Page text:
Not everything that Lewis and his quintet performed Wednesday night at Ravinia proved equally compelling. But the best of Lewis' original compositions showed real melodic beauty and a daring degree of understatement.
Musicians do not often speak this softly, in other words, and certainly not in an outdoor setting with a packed pavilion and moderate-sized lawn crowd. But Lewis, 78, seems to get bolder with the passing years.
He turned in some of his most disarming work in a new ballad, unnamed until Wednesday evening, when Lewis announced from the stage that a Ravinia concertgoer had come up with the title in an audience-participation contest. Notwithstanding the gimmick, the aptly titled "As Summer Fades Away" conveyed a sweet romantic melancholy, as well as considerable harmonic sophistication.
Lewis opened the piece with a deliciously discordant introduction, his piano touch delicate, his dissonances crying out to be resolved. As the performance proceeded, Lewis just hinted at the melody line, which was swathed in shimmering colors from his ensemble.
The tour de force came during Lewis' solo, his whispering, steadily moving right-hand lines recalling similar passages in the slow movement of Ravel's Piano Concerto in G. When Lewis' delicate trills in both hand ascended to the upper reaches of the keyboard, you knew that Ravel had had a salutary effect on his writing.
Bassist Joshua Ramos helped tell the story here, his solo making the most of every heartfelt note, with delicate brush work from drummer Charles "Rick" Heath.
In all, Lewis has created a potentially significant new song for himself with "As Summer Fades Away," the piece meriting further hearings and development.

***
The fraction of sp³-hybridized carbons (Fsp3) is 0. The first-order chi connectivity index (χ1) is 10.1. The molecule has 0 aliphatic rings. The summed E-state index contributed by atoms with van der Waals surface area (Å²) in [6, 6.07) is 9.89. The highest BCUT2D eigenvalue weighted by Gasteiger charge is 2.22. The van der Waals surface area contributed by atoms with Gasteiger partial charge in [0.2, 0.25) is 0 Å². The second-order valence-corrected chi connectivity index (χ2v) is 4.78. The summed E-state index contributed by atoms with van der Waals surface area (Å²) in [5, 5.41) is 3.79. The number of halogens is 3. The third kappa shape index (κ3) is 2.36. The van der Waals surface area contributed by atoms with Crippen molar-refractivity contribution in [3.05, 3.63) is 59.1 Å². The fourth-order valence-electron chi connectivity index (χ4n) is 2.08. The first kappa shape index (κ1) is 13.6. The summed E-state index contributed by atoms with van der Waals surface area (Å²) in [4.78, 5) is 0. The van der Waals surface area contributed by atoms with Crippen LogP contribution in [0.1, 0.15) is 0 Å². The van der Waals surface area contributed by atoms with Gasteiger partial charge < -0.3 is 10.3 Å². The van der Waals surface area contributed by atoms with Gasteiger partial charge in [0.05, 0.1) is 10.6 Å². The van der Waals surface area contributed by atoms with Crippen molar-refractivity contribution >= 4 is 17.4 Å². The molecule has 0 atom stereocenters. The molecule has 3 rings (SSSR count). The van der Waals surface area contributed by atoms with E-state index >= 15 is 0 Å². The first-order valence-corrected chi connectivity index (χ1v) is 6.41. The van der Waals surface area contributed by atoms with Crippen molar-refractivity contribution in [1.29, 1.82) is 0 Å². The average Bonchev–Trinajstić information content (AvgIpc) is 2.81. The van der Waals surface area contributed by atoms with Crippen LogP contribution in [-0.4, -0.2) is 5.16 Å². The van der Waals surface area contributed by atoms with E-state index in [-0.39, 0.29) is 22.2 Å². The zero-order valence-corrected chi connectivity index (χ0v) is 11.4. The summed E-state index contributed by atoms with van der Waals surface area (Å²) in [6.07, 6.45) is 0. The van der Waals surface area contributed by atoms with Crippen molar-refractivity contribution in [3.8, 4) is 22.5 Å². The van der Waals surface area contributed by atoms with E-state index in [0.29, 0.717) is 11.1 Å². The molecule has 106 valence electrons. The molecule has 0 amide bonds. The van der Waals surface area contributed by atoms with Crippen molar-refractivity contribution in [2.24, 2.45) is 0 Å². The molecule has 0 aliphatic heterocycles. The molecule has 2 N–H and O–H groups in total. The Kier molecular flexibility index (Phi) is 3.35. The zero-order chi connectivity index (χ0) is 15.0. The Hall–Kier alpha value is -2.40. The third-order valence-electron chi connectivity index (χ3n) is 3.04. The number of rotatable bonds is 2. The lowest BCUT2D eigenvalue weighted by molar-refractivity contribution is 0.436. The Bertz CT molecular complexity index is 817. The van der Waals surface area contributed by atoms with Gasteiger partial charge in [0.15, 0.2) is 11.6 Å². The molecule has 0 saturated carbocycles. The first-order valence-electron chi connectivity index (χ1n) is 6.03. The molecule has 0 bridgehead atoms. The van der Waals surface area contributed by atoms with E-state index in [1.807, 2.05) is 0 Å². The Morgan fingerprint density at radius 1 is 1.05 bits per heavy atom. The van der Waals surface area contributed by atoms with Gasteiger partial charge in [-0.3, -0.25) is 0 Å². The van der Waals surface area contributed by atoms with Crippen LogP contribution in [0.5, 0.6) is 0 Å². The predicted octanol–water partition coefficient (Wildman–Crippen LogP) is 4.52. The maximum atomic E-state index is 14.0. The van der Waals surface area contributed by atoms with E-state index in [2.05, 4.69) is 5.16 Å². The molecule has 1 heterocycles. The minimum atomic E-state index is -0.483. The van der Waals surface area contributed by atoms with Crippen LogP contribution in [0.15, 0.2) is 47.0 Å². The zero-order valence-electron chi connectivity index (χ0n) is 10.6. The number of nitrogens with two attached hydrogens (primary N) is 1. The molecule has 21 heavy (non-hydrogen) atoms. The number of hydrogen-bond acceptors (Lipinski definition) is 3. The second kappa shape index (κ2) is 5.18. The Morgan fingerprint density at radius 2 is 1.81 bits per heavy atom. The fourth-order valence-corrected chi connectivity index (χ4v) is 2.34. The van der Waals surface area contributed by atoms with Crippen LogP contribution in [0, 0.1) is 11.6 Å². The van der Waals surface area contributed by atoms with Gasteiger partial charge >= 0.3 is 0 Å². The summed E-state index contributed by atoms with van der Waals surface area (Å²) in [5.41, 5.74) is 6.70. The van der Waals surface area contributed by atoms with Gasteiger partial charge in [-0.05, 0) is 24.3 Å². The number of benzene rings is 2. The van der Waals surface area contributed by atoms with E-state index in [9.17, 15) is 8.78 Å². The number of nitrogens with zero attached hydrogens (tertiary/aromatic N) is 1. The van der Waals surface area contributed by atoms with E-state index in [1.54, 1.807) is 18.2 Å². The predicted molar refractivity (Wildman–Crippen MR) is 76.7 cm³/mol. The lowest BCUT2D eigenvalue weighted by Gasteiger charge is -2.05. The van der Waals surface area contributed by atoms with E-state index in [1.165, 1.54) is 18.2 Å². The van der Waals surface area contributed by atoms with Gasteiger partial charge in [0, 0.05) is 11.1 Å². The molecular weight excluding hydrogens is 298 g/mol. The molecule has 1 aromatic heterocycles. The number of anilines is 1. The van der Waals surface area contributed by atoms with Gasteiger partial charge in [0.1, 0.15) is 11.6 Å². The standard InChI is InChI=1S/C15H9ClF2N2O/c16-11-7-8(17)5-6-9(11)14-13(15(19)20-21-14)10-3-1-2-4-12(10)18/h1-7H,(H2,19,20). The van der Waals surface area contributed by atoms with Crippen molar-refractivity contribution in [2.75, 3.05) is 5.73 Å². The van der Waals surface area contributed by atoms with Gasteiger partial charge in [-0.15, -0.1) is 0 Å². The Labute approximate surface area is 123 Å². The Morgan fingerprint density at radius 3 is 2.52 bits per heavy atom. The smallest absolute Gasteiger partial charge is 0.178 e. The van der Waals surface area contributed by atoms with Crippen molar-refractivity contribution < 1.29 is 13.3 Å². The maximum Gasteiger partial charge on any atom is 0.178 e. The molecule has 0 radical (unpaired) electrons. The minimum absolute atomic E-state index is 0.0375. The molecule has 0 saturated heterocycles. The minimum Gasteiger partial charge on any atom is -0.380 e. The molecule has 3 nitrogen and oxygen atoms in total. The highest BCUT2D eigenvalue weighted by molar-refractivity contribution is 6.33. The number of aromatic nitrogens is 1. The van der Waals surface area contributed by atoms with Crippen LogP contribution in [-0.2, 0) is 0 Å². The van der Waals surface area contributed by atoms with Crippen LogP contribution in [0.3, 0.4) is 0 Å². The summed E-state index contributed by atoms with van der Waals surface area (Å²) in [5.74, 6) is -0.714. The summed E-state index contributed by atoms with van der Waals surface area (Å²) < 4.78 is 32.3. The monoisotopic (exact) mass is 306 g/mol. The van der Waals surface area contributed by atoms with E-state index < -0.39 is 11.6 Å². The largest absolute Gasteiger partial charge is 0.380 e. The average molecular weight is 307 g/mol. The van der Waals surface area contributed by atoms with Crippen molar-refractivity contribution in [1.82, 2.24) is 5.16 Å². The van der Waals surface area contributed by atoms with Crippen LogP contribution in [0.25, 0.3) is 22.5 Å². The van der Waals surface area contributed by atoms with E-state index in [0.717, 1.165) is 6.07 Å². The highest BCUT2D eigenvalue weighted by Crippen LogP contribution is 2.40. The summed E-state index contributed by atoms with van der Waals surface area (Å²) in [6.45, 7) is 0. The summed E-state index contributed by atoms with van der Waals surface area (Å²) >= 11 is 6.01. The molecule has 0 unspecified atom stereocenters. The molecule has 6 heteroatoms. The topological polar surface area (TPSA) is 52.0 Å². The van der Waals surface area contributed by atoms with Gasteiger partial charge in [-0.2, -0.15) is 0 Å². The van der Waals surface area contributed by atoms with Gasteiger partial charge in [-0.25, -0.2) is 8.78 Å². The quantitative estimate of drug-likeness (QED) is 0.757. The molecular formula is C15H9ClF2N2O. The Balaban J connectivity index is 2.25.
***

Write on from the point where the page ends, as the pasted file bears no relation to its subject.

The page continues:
Lewis made a strong, if soft-spoken, impression again in his "Quiet Moments," a new vocal-piano piece transformed here for jazz quintet. If the influence of Antonio Carlos Jobim wafted over this music, there was no missing its lyric allure and gentle, Brazilian rhythmic undertow. Bassist Ramos suggested a cello in his warmly bowed lines, and Henry Johnson reminded listeners what an impeccably sculpted guitar line is all about.
Not everything in Lewis' set was quite so dreamy, the pianist leading his quintet in an exuberant, uptempo version of his "Clouds" (originally penned as the ballad "Clouds in Reverie"), with Timothy Gant providing robust keyboard fills. The tune recalled Miles Davis of "Seven Steps to Heaven" vintage.
True, Lewis' reworking of "Tequila Mockingbird" sounded lightweight, its boom-chicka rhythmic backdrop deadening even before it became repetitive. And his '70s hit "Sun Goddess" still sounded synthetic, despite the grit that the quintet tried to apply to it.
Yet Lewis clearly has earned the right to revisit past triumphs that his audience wishes to hear. His achievement on this night was in devoting most of his efforts to new thoughts, most of them engaging.
Singer Natalie Cole, who followed Lewis' show, also drew from recent and past recordings, yet a sense of nostalgia hovered over most of this set. The duets she sang with video clips of her father, Nat "King" Cole, unfortunately magnified the artistic gulf between them. Heard alongside Nat Cole's radiant voice, Natalie Cole's sounded slight and squeaky.
The further she ventured from her father's shadow and repertoire, though, the better she fared, singing passionately in musical tributes to Etta James, with a yearning account of "At Last," and Donna Summer, with a rambunctious "She Works Hard for the Money."
Cole's voice may be thin on top and not quite capable of achieving the soaring climaxes she wants, as in some selections from her recent album "Natalie Cole en Espanol." But she gave generously to her fans – with time and spirit – in a beautifully produced show.